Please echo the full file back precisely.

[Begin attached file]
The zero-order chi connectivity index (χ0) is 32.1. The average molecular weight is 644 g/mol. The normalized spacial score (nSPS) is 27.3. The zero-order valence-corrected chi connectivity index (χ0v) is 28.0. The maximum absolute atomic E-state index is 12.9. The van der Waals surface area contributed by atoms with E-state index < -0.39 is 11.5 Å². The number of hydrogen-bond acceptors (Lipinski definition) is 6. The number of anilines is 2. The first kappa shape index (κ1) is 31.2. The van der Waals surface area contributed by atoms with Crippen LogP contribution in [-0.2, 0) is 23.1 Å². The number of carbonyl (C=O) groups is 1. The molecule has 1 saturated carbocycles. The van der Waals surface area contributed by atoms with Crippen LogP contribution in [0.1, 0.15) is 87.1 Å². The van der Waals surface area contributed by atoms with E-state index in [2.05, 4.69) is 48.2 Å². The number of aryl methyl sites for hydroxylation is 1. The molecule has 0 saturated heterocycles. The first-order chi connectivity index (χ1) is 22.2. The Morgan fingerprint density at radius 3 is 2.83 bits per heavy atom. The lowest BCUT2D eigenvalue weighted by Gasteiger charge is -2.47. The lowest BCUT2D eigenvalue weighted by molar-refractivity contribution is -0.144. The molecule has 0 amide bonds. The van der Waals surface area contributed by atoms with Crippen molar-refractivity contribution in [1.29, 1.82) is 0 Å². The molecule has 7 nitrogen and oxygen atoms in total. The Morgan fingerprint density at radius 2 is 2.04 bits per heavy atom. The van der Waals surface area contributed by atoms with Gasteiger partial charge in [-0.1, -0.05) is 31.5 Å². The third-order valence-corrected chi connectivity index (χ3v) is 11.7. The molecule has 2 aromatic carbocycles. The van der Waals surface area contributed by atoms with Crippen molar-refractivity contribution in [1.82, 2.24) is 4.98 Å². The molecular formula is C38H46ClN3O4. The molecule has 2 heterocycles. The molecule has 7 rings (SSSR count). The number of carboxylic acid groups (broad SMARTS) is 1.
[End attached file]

The zero-order chi connectivity index (χ0) is 32.1. The average molecular weight is 644 g/mol. The normalized spacial score (nSPS) is 27.3. The zero-order valence-corrected chi connectivity index (χ0v) is 28.0. The maximum absolute atomic E-state index is 12.9. The van der Waals surface area contributed by atoms with E-state index < -0.39 is 11.5 Å². The number of hydrogen-bond acceptors (Lipinski definition) is 6. The number of anilines is 2. The first kappa shape index (κ1) is 31.2. The van der Waals surface area contributed by atoms with Crippen LogP contribution in [-0.2, 0) is 23.1 Å². The number of carbonyl (C=O) groups is 1. The molecule has 1 saturated carbocycles. The van der Waals surface area contributed by atoms with Crippen LogP contribution in [0.1, 0.15) is 87.1 Å². The van der Waals surface area contributed by atoms with E-state index in [2.05, 4.69) is 48.2 Å². The number of aryl methyl sites for hydroxylation is 1. The molecule has 0 saturated heterocycles. The first-order chi connectivity index (χ1) is 22.2. The Morgan fingerprint density at radius 3 is 2.83 bits per heavy atom. The lowest BCUT2D eigenvalue weighted by Gasteiger charge is -2.47. The lowest BCUT2D eigenvalue weighted by molar-refractivity contribution is -0.144. The molecule has 0 amide bonds. The van der Waals surface area contributed by atoms with Crippen molar-refractivity contribution in [1.29, 1.82) is 0 Å². The molecule has 7 nitrogen and oxygen atoms in total. The Morgan fingerprint density at radius 2 is 2.04 bits per heavy atom. The van der Waals surface area contributed by atoms with Gasteiger partial charge in [-0.1, -0.05) is 31.5 Å². The third-order valence-corrected chi connectivity index (χ3v) is 11.7. The molecule has 2 aromatic carbocycles. The van der Waals surface area contributed by atoms with Crippen molar-refractivity contribution in [1.82, 2.24) is 4.98 Å². The molecular formula is C38H46ClN3O4. The molecule has 2 heterocycles. The molecule has 7 rings (SSSR count). The number of carboxylic acid groups (broad SMARTS) is 1.